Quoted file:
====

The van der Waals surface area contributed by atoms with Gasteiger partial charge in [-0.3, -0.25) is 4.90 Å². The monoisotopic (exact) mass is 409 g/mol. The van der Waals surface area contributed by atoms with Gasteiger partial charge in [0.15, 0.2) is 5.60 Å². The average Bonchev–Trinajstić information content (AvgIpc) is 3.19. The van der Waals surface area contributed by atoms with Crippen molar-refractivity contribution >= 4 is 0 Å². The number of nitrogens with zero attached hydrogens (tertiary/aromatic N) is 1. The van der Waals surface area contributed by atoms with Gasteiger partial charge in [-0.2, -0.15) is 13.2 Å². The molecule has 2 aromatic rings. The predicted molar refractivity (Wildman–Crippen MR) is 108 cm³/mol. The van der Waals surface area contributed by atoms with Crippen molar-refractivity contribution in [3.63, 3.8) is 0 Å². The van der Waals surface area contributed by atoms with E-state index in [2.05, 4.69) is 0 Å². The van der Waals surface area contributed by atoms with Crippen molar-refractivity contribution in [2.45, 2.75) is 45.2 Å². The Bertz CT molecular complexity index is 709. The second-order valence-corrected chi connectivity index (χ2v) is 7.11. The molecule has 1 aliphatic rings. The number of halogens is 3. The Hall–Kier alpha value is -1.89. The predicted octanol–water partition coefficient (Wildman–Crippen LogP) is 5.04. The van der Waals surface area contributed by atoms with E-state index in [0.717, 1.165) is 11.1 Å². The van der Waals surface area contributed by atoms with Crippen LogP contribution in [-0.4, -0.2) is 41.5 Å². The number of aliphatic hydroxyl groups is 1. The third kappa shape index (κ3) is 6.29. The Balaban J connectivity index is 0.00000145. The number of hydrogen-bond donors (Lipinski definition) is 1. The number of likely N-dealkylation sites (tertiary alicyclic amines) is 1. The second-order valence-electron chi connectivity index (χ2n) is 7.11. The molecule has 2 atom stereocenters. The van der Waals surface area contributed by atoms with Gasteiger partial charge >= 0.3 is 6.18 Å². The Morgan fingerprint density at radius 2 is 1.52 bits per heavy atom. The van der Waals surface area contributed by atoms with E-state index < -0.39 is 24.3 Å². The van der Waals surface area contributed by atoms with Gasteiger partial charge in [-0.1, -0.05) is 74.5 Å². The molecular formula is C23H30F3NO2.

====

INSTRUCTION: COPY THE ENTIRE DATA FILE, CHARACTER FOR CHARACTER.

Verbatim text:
The van der Waals surface area contributed by atoms with Gasteiger partial charge in [-0.3, -0.25) is 4.90 Å². The monoisotopic (exact) mass is 409 g/mol. The van der Waals surface area contributed by atoms with Gasteiger partial charge in [0.15, 0.2) is 5.60 Å². The average Bonchev–Trinajstić information content (AvgIpc) is 3.19. The van der Waals surface area contributed by atoms with Crippen molar-refractivity contribution >= 4 is 0 Å². The number of nitrogens with zero attached hydrogens (tertiary/aromatic N) is 1. The van der Waals surface area contributed by atoms with Gasteiger partial charge in [-0.2, -0.15) is 13.2 Å². The molecule has 2 aromatic rings. The predicted molar refractivity (Wildman–Crippen MR) is 108 cm³/mol. The van der Waals surface area contributed by atoms with Crippen molar-refractivity contribution in [3.63, 3.8) is 0 Å². The van der Waals surface area contributed by atoms with E-state index in [2.05, 4.69) is 0 Å². The van der Waals surface area contributed by atoms with Crippen molar-refractivity contribution in [2.45, 2.75) is 45.2 Å². The Bertz CT molecular complexity index is 709. The second-order valence-corrected chi connectivity index (χ2v) is 7.11. The molecule has 1 aliphatic rings. The number of halogens is 3. The Hall–Kier alpha value is -1.89. The predicted octanol–water partition coefficient (Wildman–Crippen LogP) is 5.04. The van der Waals surface area contributed by atoms with E-state index in [0.717, 1.165) is 11.1 Å². The van der Waals surface area contributed by atoms with Crippen LogP contribution in [-0.4, -0.2) is 41.5 Å². The number of aliphatic hydroxyl groups is 1. The third kappa shape index (κ3) is 6.29. The Balaban J connectivity index is 0.00000145. The number of hydrogen-bond donors (Lipinski definition) is 1. The number of likely N-dealkylation sites (tertiary alicyclic amines) is 1. The second-order valence-electron chi connectivity index (χ2n) is 7.11. The molecule has 2 atom stereocenters. The van der Waals surface area contributed by atoms with Gasteiger partial charge >= 0.3 is 6.18 Å². The Morgan fingerprint density at radius 2 is 1.52 bits per heavy atom. The van der Waals surface area contributed by atoms with E-state index < -0.39 is 24.3 Å². The van der Waals surface area contributed by atoms with Gasteiger partial charge in [-0.1, -0.05) is 74.5 Å². The molecular formula is C23H30F3NO2.